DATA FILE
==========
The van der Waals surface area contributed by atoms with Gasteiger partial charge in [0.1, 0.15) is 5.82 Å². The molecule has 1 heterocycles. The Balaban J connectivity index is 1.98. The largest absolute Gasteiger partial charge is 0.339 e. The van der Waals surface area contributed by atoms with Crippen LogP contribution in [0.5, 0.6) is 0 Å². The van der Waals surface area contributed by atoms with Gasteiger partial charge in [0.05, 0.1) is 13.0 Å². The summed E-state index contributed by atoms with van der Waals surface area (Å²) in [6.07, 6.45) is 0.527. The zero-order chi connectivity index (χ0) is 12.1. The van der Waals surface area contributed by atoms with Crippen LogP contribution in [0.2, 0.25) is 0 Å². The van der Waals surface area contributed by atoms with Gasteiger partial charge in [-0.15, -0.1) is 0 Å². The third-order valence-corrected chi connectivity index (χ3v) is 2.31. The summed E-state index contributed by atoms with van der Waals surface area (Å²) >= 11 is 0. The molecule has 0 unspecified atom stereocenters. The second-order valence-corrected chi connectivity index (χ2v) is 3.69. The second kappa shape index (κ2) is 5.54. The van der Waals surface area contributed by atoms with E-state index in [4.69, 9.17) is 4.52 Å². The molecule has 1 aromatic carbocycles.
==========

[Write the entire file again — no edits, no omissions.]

The van der Waals surface area contributed by atoms with Gasteiger partial charge in [0.1, 0.15) is 5.82 Å². The molecule has 1 heterocycles. The Balaban J connectivity index is 1.98. The largest absolute Gasteiger partial charge is 0.339 e. The van der Waals surface area contributed by atoms with Crippen LogP contribution in [0.5, 0.6) is 0 Å². The van der Waals surface area contributed by atoms with Gasteiger partial charge in [0.05, 0.1) is 13.0 Å². The summed E-state index contributed by atoms with van der Waals surface area (Å²) in [6.07, 6.45) is 0.527. The zero-order chi connectivity index (χ0) is 12.1. The van der Waals surface area contributed by atoms with Crippen LogP contribution in [0.2, 0.25) is 0 Å². The van der Waals surface area contributed by atoms with Gasteiger partial charge in [-0.15, -0.1) is 0 Å². The third-order valence-corrected chi connectivity index (χ3v) is 2.31. The summed E-state index contributed by atoms with van der Waals surface area (Å²) >= 11 is 0. The molecule has 0 unspecified atom stereocenters. The second-order valence-corrected chi connectivity index (χ2v) is 3.69. The second kappa shape index (κ2) is 5.54. The van der Waals surface area contributed by atoms with E-state index in [4.69, 9.17) is 4.52 Å². The molecule has 1 aromatic carbocycles.